Puzzling ‘PR’: At least tell me a story, willya?
Just now I received a “press release” of sorts from the author of an ebook. Ironically he’s getting the buzz he wanted (me to post about him), but it’s worth it so you can learn something like I just did.
Upon receiving this email, I instantly trashed it. Opening up a second email from someone in the PR game, and I thought she might appreciate knowing why I took that instant trashing action. As I wrote her an email, it made me think a bit more deeply about what was wrong about what he did and his approach.
The “self-PR’ed” author of the ebook just blasted out this ‘press release’ with zero personalization — which I usually receive so it at least appears the PR person has some awareness of my blog and its thrust. Not even a paragraph of introduction on why a blogger like me would have ANY interest in what he’s offering which would’ve been trivial to do.
Here’s the kicker: If he had started off telling me a story about why he wrote this, maybe that he had a full-time job so couldn’t afford to take the time to personalize the email (and say “sorry about that” or something to that effect), nor that he was in no position to retain a PR agency adept in social media to help him get the word out, I might’ve looked at this email and thought, “Hmmm….I’d like to help this guy out” and did a mention on my blog. He made a fundamental error in not finding some way to connect with me, and telling me his backstory on why he wrote it, what drove him to offer it, and so forth. (Note: and it goes without saying that the story better be true).
So it got trashed instead, until I decided to send her an email and then realized it would make a good post. The so-called press release is after the jump for your consideration.
From: Jesse Torres <firstname.lastname@example.org>
Date: Mon, Dec 15, 2008 at 10:11 AM
Subject: Community Banker’s Guide to Social Network Marketing
FOR IMMEDIATE RELEASE
December 5, 2008
Redondo Beach, CA — The Center for Financial Executive Education (CFEE) and CFEE Board member Jesse Torres today announced the release of Mr. Torres’ latest ebook, “Community Banker’s Guide to Social Network Marketing.” Mr. Torres, author of the highly praised “Community Banker’s Guide to Hispanic Marketing,” addresses in his latest ebook, the developing discipline of social network marketing and its impact on community bankers.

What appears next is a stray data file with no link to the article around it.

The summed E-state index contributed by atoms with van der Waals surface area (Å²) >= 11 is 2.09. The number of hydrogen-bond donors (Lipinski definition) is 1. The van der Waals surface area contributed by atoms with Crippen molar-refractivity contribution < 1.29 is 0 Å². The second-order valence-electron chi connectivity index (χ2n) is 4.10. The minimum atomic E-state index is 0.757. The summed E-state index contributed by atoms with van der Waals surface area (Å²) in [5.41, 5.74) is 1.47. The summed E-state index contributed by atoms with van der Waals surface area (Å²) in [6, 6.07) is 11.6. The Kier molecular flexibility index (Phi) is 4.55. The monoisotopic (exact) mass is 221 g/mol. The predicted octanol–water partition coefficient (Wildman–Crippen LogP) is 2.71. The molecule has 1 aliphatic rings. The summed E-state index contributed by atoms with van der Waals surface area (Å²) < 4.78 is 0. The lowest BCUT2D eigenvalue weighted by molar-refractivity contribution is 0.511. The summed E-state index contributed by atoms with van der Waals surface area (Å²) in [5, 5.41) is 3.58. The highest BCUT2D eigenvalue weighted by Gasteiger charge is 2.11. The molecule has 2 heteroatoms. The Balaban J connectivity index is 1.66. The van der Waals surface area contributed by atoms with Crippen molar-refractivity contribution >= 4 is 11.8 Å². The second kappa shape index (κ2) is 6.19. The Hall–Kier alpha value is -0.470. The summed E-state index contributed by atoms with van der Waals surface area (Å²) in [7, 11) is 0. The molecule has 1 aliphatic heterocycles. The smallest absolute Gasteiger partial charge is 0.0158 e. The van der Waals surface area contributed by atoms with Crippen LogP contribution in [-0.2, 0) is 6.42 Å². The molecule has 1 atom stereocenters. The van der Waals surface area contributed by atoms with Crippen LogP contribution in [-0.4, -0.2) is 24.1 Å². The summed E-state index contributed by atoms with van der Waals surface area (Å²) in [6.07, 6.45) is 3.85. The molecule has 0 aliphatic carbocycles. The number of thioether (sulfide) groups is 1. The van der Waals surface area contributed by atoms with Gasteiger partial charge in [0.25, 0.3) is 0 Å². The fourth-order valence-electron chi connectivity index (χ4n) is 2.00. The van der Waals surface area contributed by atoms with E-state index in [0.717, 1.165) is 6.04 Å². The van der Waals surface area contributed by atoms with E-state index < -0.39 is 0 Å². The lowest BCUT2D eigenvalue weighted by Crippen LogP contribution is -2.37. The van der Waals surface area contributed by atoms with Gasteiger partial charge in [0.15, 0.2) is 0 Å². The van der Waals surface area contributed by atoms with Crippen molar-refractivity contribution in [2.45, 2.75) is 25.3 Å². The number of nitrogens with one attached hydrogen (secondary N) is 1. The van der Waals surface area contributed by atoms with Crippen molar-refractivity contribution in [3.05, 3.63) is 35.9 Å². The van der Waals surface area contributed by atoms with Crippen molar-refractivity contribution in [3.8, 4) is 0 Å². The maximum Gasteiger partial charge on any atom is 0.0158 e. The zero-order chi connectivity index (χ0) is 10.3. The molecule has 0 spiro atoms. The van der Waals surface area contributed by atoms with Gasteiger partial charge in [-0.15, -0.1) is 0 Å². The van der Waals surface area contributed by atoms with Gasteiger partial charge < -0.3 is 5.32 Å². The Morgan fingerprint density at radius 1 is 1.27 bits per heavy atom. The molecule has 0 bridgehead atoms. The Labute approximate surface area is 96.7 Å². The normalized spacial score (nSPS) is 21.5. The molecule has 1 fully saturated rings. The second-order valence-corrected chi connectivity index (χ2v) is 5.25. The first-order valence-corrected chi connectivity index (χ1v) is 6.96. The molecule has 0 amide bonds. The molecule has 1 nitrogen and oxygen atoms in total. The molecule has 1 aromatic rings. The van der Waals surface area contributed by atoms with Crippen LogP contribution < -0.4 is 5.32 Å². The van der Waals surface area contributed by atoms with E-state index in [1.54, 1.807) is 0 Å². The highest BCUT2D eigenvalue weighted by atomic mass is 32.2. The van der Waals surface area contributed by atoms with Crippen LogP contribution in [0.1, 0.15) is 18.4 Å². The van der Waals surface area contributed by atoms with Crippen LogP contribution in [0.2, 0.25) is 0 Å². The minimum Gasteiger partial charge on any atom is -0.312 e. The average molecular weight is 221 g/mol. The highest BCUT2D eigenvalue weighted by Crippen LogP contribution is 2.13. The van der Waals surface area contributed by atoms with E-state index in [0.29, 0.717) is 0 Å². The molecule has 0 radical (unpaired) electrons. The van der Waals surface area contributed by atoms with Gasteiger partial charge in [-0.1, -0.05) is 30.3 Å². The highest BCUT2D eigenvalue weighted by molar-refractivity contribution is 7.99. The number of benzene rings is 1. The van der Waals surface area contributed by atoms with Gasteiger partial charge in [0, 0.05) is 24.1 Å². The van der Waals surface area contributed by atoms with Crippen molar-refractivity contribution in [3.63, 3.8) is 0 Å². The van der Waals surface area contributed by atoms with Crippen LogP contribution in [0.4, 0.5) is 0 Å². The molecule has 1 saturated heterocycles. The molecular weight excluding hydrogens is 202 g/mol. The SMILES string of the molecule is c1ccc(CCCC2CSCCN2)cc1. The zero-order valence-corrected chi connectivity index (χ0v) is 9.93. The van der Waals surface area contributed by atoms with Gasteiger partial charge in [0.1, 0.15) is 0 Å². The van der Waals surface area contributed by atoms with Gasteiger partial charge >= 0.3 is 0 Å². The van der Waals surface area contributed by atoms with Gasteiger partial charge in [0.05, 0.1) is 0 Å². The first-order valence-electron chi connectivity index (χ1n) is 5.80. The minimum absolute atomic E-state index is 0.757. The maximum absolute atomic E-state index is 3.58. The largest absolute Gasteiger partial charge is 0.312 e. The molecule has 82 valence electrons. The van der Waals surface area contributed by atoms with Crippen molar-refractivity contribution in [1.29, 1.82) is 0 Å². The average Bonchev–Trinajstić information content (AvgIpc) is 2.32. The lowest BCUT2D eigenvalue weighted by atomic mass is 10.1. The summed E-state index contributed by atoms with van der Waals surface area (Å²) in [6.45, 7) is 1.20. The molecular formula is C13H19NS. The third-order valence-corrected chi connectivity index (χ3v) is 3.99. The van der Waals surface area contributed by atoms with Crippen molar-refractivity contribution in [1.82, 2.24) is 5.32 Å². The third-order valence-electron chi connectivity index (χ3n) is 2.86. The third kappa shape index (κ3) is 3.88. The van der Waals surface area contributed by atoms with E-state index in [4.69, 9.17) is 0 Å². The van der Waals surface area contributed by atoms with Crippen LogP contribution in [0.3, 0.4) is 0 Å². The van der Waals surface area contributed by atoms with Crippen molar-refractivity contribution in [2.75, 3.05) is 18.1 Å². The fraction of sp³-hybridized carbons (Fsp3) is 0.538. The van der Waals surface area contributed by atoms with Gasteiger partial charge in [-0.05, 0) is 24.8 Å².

In the Community Banker’s Guide to Social Network Marketing, Mr. Torres addresses social networks, user demographics and the role of social networks within the greater sphere of social media. Also addressed at length is the development of viral marketing programs, consumer advocacy, conversational marketing, metrics and common pitfalls. A free copy of the Guide is available at www.JesseTorres.com/cbgsnm/cbgsnm.pdf.
“This ebook is intended to provide community bankers with a roadmap to establishing a loyal and trustworthy reputation within the Web 2.0 world. As the influence of traditional marketing continues to fade and as peer-to-peer networks increasingly determine buying preferences, community bankers must understand the importance of incorporating social networks into the overall marketing plan of their organizations in order maximize their inherent advantage over larger regional and national competitors,” said Mr. Torres. “Social network marketing is about creating and nurturing conversations with consumers in order to determine how to best serve their needs while developing trust and respect. Community bankers’ competitive advantage is based upon their ability to understand and meet the needs of their local communities. As such, community bankers are better positioned to take advantage of social networks than their larger peers.”